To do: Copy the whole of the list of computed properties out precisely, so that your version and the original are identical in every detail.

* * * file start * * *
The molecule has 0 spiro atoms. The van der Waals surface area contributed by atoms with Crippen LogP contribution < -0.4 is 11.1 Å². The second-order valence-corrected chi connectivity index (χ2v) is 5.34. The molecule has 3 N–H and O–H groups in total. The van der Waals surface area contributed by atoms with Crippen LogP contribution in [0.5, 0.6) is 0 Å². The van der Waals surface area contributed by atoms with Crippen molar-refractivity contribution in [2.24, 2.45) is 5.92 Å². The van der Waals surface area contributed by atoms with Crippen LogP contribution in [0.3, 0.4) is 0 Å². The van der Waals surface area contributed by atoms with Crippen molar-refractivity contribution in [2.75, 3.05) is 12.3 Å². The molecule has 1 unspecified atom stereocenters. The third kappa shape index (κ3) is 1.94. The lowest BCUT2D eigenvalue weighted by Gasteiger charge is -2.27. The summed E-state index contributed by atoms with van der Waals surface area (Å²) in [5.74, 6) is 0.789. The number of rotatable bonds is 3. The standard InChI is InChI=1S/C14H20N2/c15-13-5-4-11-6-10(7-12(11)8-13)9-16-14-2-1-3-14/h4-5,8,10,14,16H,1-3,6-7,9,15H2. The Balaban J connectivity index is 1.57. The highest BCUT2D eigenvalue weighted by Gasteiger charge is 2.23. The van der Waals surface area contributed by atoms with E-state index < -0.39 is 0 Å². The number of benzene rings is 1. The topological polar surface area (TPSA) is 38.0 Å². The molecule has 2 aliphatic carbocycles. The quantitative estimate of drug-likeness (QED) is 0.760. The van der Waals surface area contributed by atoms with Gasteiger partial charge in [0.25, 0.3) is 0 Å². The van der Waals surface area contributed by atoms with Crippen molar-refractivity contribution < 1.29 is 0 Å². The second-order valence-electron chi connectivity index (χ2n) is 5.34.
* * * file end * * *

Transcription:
The molecule has 0 spiro atoms. The van der Waals surface area contributed by atoms with Crippen LogP contribution < -0.4 is 11.1 Å². The second-order valence-corrected chi connectivity index (χ2v) is 5.34. The molecule has 3 N–H and O–H groups in total. The van der Waals surface area contributed by atoms with Crippen LogP contribution in [0.5, 0.6) is 0 Å². The van der Waals surface area contributed by atoms with Crippen molar-refractivity contribution in [2.24, 2.45) is 5.92 Å². The van der Waals surface area contributed by atoms with Crippen LogP contribution in [0.3, 0.4) is 0 Å². The van der Waals surface area contributed by atoms with Crippen molar-refractivity contribution in [2.75, 3.05) is 12.3 Å². The molecule has 1 unspecified atom stereocenters. The third kappa shape index (κ3) is 1.94. The lowest BCUT2D eigenvalue weighted by Gasteiger charge is -2.27. The summed E-state index contributed by atoms with van der Waals surface area (Å²) in [5.74, 6) is 0.789. The number of rotatable bonds is 3. The standard InChI is InChI=1S/C14H20N2/c15-13-5-4-11-6-10(7-12(11)8-13)9-16-14-2-1-3-14/h4-5,8,10,14,16H,1-3,6-7,9,15H2. The Balaban J connectivity index is 1.57. The highest BCUT2D eigenvalue weighted by Gasteiger charge is 2.23. The van der Waals surface area contributed by atoms with E-state index < -0.39 is 0 Å². The number of benzene rings is 1. The topological polar surface area (TPSA) is 38.0 Å². The molecule has 2 aliphatic carbocycles. The quantitative estimate of drug-likeness (QED) is 0.760. The van der Waals surface area contributed by atoms with Gasteiger partial charge in [0.25, 0.3) is 0 Å². The van der Waals surface area contributed by atoms with Crippen molar-refractivity contribution < 1.29 is 0 Å². The second-order valence-electron chi connectivity index (χ2n) is 5.34.